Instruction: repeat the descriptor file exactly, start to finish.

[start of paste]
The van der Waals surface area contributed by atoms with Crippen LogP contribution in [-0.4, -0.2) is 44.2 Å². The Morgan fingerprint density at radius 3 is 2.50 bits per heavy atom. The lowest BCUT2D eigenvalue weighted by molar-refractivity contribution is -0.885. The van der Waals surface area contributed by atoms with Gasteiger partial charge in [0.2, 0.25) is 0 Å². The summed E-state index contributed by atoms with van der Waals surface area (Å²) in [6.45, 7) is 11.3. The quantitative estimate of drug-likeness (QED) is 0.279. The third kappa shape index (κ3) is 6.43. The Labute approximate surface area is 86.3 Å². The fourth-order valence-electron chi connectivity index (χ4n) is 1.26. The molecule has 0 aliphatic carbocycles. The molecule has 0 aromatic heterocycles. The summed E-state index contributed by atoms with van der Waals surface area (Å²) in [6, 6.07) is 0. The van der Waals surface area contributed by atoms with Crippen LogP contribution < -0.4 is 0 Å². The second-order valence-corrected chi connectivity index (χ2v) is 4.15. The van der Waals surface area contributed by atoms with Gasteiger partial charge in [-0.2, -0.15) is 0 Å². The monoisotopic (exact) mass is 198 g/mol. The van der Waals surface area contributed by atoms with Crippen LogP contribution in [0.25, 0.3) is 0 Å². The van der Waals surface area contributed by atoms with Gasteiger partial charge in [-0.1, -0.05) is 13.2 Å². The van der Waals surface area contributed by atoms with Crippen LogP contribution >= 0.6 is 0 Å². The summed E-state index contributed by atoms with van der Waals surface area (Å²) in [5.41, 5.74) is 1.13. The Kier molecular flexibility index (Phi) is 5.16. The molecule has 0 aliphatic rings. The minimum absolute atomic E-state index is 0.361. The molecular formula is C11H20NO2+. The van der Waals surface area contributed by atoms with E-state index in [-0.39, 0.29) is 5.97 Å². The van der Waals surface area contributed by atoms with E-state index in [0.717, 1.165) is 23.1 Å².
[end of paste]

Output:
The van der Waals surface area contributed by atoms with Crippen LogP contribution in [-0.4, -0.2) is 44.2 Å². The Morgan fingerprint density at radius 3 is 2.50 bits per heavy atom. The lowest BCUT2D eigenvalue weighted by molar-refractivity contribution is -0.885. The van der Waals surface area contributed by atoms with Gasteiger partial charge in [0.2, 0.25) is 0 Å². The summed E-state index contributed by atoms with van der Waals surface area (Å²) in [6.45, 7) is 11.3. The quantitative estimate of drug-likeness (QED) is 0.279. The third kappa shape index (κ3) is 6.43. The Labute approximate surface area is 86.3 Å². The fourth-order valence-electron chi connectivity index (χ4n) is 1.26. The molecule has 0 aliphatic carbocycles. The molecule has 0 aromatic heterocycles. The summed E-state index contributed by atoms with van der Waals surface area (Å²) in [6, 6.07) is 0. The van der Waals surface area contributed by atoms with Crippen LogP contribution < -0.4 is 0 Å². The second-order valence-corrected chi connectivity index (χ2v) is 4.15. The van der Waals surface area contributed by atoms with Gasteiger partial charge in [-0.2, -0.15) is 0 Å². The monoisotopic (exact) mass is 198 g/mol. The van der Waals surface area contributed by atoms with Crippen LogP contribution in [0.25, 0.3) is 0 Å². The van der Waals surface area contributed by atoms with Gasteiger partial charge in [-0.1, -0.05) is 13.2 Å². The van der Waals surface area contributed by atoms with Crippen LogP contribution >= 0.6 is 0 Å². The summed E-state index contributed by atoms with van der Waals surface area (Å²) in [5.41, 5.74) is 1.13. The Kier molecular flexibility index (Phi) is 5.16. The molecule has 0 aliphatic rings. The minimum absolute atomic E-state index is 0.361. The molecular formula is C11H20NO2+. The van der Waals surface area contributed by atoms with E-state index in [-0.39, 0.29) is 5.97 Å². The van der Waals surface area contributed by atoms with E-state index in [0.717, 1.165) is 23.1 Å².